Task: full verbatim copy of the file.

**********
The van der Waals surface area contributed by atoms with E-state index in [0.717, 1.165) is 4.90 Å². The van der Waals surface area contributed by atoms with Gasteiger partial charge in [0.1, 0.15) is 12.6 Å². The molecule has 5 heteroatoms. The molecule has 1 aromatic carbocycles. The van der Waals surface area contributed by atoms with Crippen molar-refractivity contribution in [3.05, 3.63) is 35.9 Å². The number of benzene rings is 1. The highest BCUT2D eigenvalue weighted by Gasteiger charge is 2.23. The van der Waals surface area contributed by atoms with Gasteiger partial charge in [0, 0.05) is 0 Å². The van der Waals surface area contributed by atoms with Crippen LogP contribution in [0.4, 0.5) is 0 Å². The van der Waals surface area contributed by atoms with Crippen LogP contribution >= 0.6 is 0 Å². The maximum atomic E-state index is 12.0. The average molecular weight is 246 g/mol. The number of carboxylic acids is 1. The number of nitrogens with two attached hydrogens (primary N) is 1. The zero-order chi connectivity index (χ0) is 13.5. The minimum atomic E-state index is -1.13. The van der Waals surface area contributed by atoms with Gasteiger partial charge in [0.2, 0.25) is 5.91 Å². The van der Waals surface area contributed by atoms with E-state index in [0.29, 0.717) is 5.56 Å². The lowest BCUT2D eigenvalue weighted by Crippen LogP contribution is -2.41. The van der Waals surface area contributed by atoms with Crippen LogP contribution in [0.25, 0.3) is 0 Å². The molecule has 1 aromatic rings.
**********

The van der Waals surface area contributed by atoms with E-state index in [0.717, 1.165) is 4.90 Å². The van der Waals surface area contributed by atoms with Gasteiger partial charge in [0.1, 0.15) is 12.6 Å². The molecule has 5 heteroatoms. The molecule has 1 aromatic carbocycles. The van der Waals surface area contributed by atoms with Crippen molar-refractivity contribution in [3.05, 3.63) is 35.9 Å². The number of benzene rings is 1. The highest BCUT2D eigenvalue weighted by Gasteiger charge is 2.23. The van der Waals surface area contributed by atoms with Gasteiger partial charge in [0, 0.05) is 0 Å². The van der Waals surface area contributed by atoms with Crippen LogP contribution in [0.4, 0.5) is 0 Å². The van der Waals surface area contributed by atoms with Crippen LogP contribution >= 0.6 is 0 Å². The maximum atomic E-state index is 12.0. The average molecular weight is 246 g/mol. The number of carboxylic acids is 1. The number of nitrogens with two attached hydrogens (primary N) is 1. The zero-order chi connectivity index (χ0) is 13.5. The minimum atomic E-state index is -1.13. The van der Waals surface area contributed by atoms with Gasteiger partial charge in [0.2, 0.25) is 5.91 Å². The van der Waals surface area contributed by atoms with E-state index in [0.29, 0.717) is 5.56 Å². The lowest BCUT2D eigenvalue weighted by Crippen LogP contribution is -2.41. The van der Waals surface area contributed by atoms with Crippen LogP contribution in [0.25, 0.3) is 0 Å². The molecule has 1 aromatic rings.